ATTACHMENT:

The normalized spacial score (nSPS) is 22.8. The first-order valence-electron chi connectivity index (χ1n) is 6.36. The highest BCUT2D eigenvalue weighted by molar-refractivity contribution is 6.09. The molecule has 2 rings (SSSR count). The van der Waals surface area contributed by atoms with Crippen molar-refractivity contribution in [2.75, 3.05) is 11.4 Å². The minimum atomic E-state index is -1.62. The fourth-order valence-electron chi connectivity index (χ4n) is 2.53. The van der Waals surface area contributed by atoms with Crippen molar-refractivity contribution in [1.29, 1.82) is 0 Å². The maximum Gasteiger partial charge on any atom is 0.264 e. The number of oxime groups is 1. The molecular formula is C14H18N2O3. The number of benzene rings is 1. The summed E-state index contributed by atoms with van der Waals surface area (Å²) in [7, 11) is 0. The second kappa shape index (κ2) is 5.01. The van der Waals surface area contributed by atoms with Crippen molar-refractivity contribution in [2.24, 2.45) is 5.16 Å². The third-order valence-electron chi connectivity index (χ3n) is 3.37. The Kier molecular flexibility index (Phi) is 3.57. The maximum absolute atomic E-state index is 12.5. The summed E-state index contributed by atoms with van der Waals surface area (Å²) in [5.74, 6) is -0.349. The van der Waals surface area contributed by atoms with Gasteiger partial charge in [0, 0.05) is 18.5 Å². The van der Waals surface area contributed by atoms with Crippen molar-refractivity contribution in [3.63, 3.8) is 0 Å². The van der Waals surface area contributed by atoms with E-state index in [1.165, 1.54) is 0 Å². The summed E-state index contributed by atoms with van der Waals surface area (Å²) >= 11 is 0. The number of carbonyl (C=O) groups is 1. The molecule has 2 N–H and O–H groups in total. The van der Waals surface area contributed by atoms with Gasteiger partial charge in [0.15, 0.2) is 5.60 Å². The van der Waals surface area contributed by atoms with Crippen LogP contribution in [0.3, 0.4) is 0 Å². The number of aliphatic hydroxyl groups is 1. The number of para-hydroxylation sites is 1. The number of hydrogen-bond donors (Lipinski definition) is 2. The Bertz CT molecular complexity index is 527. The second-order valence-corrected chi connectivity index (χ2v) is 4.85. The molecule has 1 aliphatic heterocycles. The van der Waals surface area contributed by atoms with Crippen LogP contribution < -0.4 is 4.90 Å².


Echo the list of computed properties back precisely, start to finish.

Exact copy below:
The normalized spacial score (nSPS) is 22.8. The first-order valence-electron chi connectivity index (χ1n) is 6.36. The highest BCUT2D eigenvalue weighted by molar-refractivity contribution is 6.09. The molecule has 2 rings (SSSR count). The van der Waals surface area contributed by atoms with Crippen molar-refractivity contribution in [2.75, 3.05) is 11.4 Å². The minimum atomic E-state index is -1.62. The fourth-order valence-electron chi connectivity index (χ4n) is 2.53. The van der Waals surface area contributed by atoms with Crippen molar-refractivity contribution in [1.29, 1.82) is 0 Å². The maximum Gasteiger partial charge on any atom is 0.264 e. The number of oxime groups is 1. The molecular formula is C14H18N2O3. The number of benzene rings is 1. The summed E-state index contributed by atoms with van der Waals surface area (Å²) in [7, 11) is 0. The second kappa shape index (κ2) is 5.01. The van der Waals surface area contributed by atoms with Crippen molar-refractivity contribution in [2.24, 2.45) is 5.16 Å². The third-order valence-electron chi connectivity index (χ3n) is 3.37. The Kier molecular flexibility index (Phi) is 3.57. The maximum absolute atomic E-state index is 12.5. The summed E-state index contributed by atoms with van der Waals surface area (Å²) in [5.74, 6) is -0.349. The van der Waals surface area contributed by atoms with Gasteiger partial charge in [0, 0.05) is 18.5 Å². The van der Waals surface area contributed by atoms with Crippen molar-refractivity contribution in [3.63, 3.8) is 0 Å². The van der Waals surface area contributed by atoms with E-state index in [1.165, 1.54) is 0 Å². The summed E-state index contributed by atoms with van der Waals surface area (Å²) >= 11 is 0. The number of carbonyl (C=O) groups is 1. The molecule has 2 N–H and O–H groups in total. The van der Waals surface area contributed by atoms with Gasteiger partial charge in [0.15, 0.2) is 5.60 Å². The van der Waals surface area contributed by atoms with Crippen LogP contribution in [0.3, 0.4) is 0 Å². The number of aliphatic hydroxyl groups is 1. The number of para-hydroxylation sites is 1. The number of hydrogen-bond donors (Lipinski definition) is 2. The Bertz CT molecular complexity index is 527. The second-order valence-corrected chi connectivity index (χ2v) is 4.85. The molecule has 1 aliphatic heterocycles. The van der Waals surface area contributed by atoms with Crippen LogP contribution < -0.4 is 4.90 Å².